Markings: So lets have a look over the external build quality of this new AEG from Classic Army. Visually you’re looking at a pretty good copy of the real thing, and apart from the differing markings externally you’d be hard put to spot that this is not a Tokyo Marui which is not a bad thing in my opinion.
Markings: As I’ve previously mentioned there are no official markings on the CA36C, instead of the ‘HK’ logo there are CA’s own markings. Down the left side of the rifle you’ll find the following lettering:
I’m sure the lack of original markings will be a sore point for some, although it does mean that imports into the US will be easier without unsightly trademark removal or obscuring. The rifle could fall foul to any relevant ‘look-a-like’ patents should they so be enforced at the time of import.
The only other markings of any note are those found around the trigger group on either side of the trigger grip, which detail the very familiar HK style “0-1-lots” fire select modes as seen on the popular varients of the MP5 series.
Build quality: To me the fiber reinforced plastics used by CA look better than any I’ve seen in any other G36 replica. All the plastics are the same colour, with no difference in shade between sections that you sometimes see. The glass-fiber reinforced material is not only stronger than standard ABS, but looks more like the composites used by HK themselves.
The size and dimensions of the AEG are not quite the same as the real thing, everything feels a bit smaller and less chunky on the CA version. You have to remember CA wanted to make a copy of the TM version, not the real thing, and thus keep the Airsoft parts swapable between the two.
There’s very little play in the design, although the foregrip is loose with no battery fitted. This is a known issue and one that CA will have fixed in the production versions. For some reason the foregrip pin fits more securely when inserted from the right than from the left which as far as I can tell can only be down to moulding tolerances.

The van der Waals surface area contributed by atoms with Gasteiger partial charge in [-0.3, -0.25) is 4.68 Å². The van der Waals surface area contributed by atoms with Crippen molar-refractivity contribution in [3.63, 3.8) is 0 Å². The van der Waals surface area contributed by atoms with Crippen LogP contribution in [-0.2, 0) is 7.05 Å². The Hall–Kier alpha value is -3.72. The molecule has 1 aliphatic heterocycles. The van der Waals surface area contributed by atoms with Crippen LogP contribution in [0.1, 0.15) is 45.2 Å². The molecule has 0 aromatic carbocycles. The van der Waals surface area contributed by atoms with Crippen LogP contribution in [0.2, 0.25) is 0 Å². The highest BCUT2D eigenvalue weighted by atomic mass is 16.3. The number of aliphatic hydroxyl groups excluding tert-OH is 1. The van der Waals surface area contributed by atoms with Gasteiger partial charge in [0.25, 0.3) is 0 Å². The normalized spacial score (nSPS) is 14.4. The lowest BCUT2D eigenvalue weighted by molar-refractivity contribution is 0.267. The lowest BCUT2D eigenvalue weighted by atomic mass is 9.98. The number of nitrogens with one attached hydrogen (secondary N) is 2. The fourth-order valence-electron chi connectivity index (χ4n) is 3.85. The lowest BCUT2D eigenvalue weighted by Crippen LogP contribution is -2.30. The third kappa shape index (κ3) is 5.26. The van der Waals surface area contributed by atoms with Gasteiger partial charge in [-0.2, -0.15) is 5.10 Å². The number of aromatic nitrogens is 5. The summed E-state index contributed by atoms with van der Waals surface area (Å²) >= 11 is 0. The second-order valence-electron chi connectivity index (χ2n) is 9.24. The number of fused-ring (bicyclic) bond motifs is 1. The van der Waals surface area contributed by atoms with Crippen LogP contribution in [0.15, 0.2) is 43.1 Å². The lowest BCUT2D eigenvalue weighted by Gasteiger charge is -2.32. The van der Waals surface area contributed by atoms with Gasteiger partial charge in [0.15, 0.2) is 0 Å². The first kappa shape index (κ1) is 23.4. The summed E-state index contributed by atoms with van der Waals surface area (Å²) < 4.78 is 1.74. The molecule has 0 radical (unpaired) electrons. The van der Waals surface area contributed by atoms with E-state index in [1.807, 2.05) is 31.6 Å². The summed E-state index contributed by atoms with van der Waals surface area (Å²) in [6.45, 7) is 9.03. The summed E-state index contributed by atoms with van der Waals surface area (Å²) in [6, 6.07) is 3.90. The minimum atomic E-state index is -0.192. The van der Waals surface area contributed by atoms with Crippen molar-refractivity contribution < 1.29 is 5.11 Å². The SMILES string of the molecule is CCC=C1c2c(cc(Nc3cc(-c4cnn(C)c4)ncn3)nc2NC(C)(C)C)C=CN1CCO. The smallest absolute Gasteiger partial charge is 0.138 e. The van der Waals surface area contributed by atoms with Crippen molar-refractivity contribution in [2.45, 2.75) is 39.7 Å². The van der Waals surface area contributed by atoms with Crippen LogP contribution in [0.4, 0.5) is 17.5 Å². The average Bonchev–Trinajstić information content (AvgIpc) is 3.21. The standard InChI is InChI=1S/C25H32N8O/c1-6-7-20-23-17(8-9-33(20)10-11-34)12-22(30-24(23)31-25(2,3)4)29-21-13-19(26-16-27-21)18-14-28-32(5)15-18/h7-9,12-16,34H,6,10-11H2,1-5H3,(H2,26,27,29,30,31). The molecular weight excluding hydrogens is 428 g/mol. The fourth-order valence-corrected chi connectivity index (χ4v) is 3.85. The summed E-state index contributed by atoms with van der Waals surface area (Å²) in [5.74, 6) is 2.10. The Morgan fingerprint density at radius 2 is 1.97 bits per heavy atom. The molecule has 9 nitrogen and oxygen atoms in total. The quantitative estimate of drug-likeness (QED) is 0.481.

Because of the way that almost all moulding systems work most of the body for the CA36C body is moulded in two halves then attached together to make the complete part. All the major parts have moulding seams along the centre line.
The handguard, main body and folding stock all have these mould lines visible on them. The foregrip lines are not perfect (although this should be improved before release) but are comparable to TM quality, on the model that I have the moulding on the main body and stock is very good. As ever there can always be improvement, but you have to remember that this is a low cost replica and therefore never going to be up to the same quality as very expensive real firearm.
The foregrip has 4 hard point mounting holes in it, two either side, which allow you to bolt on the side RIS rails. These threaded holes could be a point of failure in a cheaper design, but thankfully CA have nicely over engineered these with some decent material making up the threads (see photo).
One complaint that was sometimes aired about the TM G36C was that the wireframe buttstock/hinge was a weak point to the design and could be snapped. The CA stock is as well built as you could expect really and much the same as the TM stock as far as I can see. The stock is only fibre/plastic, so there is a physical limit to how strong it can be. You can fold the stock out on the CA36C and happily swing the entire AEG by it along and there’s no creaks or worrying bending to anything which is good enough for me.
The entire body is built around an inner metal frame, so unlike most other plastic AEGs there’s no creak or flex to the design, which is a very pleasant break from the norm.